Daily Archives: October 25, 2006

Item of the Day: Account of the Russian Discoveries between Asia and America.

Full Title: Account of the Russian Discoveries between Asia and America, to which is added, the conquest of Siberia, and the history of the transactions and commerce between Russia and China. By William Coxe. London: Printed by J. Nichols, for T. Cadell, in the Strand, 1780.

[The following passage is excerpted from a passage in Appendix I entitled: Extract from the journal of a voyage made by Captain Krenitzin and Lieutenant Levasheff to the Fox Islands, in 1768, 1769, by order of the Empress of Russia—they sail from Kamtchatka—arrive at Beering’s and Copper Islands—reach the Fox Islands—Krenitzin winters at Alaxa—Levasheff upon Unalashka—productions of Unalashka—description of the inhabitants of the Fox Islands—their manners and customs, &c.]

The inhabitants of Alaxa, Umnak, Unalaksha, and the neighboring islands, are of a middle stature, tawny brown colour, and black hair. In summer they wear coats (parki*) made of bird skins, over which, in bad weather, and in their boats, they throw cloaks, called kamli, made of thin whale guts. On their heads they wear wooden caps, ornamented with duck’s feathers, and the ears of the sea-animal, called Scivutcha or sea-lion: they also adorn these caps with beads of different colours, and with little figures of bone or stone. In the partition of the nostrils they place a pin, about four inches long, made of the bone, or of the stalk of a certain black plant; from the ends of this pin or bodkin they hang, in fine weather and on festivals, rows of beads, one below the other. They thrust beads, and bits of pebble cut like teeth, into holes made in the under-lips. They also wear strings of beads in their ears, with bits of amber, which the inhabitants of the other islands procure from Alaxa, in exchange for arrows and kamli.They cut their hair before just above the eyes, and some shave the top of their heads like minks. Behind the hair is loose. The dress of the women hardly differens from that of the men, excepting that it is mad of fish-skins. They sew with bone needles, and thread made of fish guts, fastening their work to the ground before them with bodkins. They go with the head uncovered, and the hair cut like that of the men before, but tied up behind in a high knot. They paint their cheeks with strokes of blue and red, and wear nose-pins, beads, and ear-rings like the men; they hang beads round their neck, and checkered strings round their arms and legs.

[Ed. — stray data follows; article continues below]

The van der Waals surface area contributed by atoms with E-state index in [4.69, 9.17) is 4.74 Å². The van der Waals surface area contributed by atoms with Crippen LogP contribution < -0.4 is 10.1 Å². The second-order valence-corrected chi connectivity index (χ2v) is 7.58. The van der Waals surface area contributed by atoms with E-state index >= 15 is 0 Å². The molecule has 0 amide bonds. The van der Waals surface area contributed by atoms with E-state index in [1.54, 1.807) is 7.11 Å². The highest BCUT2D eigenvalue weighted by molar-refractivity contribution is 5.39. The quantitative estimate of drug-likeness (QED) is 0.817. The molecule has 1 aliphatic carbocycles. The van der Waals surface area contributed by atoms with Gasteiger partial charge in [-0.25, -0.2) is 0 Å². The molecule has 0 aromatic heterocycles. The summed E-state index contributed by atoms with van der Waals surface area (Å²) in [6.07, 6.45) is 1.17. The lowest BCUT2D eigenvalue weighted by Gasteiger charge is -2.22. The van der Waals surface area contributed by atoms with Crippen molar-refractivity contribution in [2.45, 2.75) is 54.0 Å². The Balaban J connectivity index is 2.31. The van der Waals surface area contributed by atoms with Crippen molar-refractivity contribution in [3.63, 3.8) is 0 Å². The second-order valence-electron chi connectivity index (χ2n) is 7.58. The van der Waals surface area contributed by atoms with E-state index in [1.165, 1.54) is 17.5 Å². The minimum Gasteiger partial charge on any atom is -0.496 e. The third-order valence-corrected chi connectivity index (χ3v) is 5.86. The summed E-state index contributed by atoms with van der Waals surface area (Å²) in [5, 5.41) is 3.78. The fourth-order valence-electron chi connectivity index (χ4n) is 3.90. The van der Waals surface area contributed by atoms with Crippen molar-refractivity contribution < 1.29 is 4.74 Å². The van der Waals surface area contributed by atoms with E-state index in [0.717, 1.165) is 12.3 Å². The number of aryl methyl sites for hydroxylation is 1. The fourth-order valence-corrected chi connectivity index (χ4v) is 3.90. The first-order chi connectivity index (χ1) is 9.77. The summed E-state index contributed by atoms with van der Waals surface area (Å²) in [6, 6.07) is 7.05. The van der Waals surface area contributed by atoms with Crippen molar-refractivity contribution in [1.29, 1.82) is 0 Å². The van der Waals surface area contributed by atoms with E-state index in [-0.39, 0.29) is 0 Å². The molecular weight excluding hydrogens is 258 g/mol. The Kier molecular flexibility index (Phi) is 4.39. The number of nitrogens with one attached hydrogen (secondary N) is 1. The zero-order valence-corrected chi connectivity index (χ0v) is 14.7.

In their persons we should reckon them extremely nasty. They eat the vermin with which their bodies are covered, and swallow the mucus from the nose. Having washed themselves, according to custom, first with urine, and then with water, they suck their hand dry. When they are sick, they lie three or four days without food; and if bleeding is necessary, they open a vein with lancets made of flint, and suck the blood.

Their principal nourishment is fish and whale fat, which they commonly eat raw. They also feed upon sea-wrack and roots, particularly the saran, a species of lily; they eat a herb called kutage, on account of its bitterness, only with fish or fat. They sometimes kindle fire by catching a spark among dry leaves and powder of sulphur: but the most common method is by rubbing two pieces of wood together, in the manner practiced at Kamtchatka,** and which Vaksel, Beering’s lieutenant, found to be in use in that part of North America which he saw in 1741. They are very fond of Russian oil and butter, but not of bread. They could not be prevailed to taste any sugar until the commander shewed it home to their wives.

The houses of the islanders are huts built precisely in the manner of those in Kamtchatka, with the entry through a hold in the middle of the roof. In one of these huts live several families, to the amount of thirty or forty persons. They keep themselves warm by means of whale fat burnt in shells, which they place between their legs. The women set apart from the men. . . .

* Parki in Russian signifies a shirt, the coats of these islanders being made like shirts.

** The instrument made us of by the Kamtchadals, to procure fire, is a board with several holes, and turned about swiftly, until the wood within the holes begins to burn, where there is tinder ready to catch the sparks.


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Filed under 1780's, Posted by Caroline Fuchs, Travel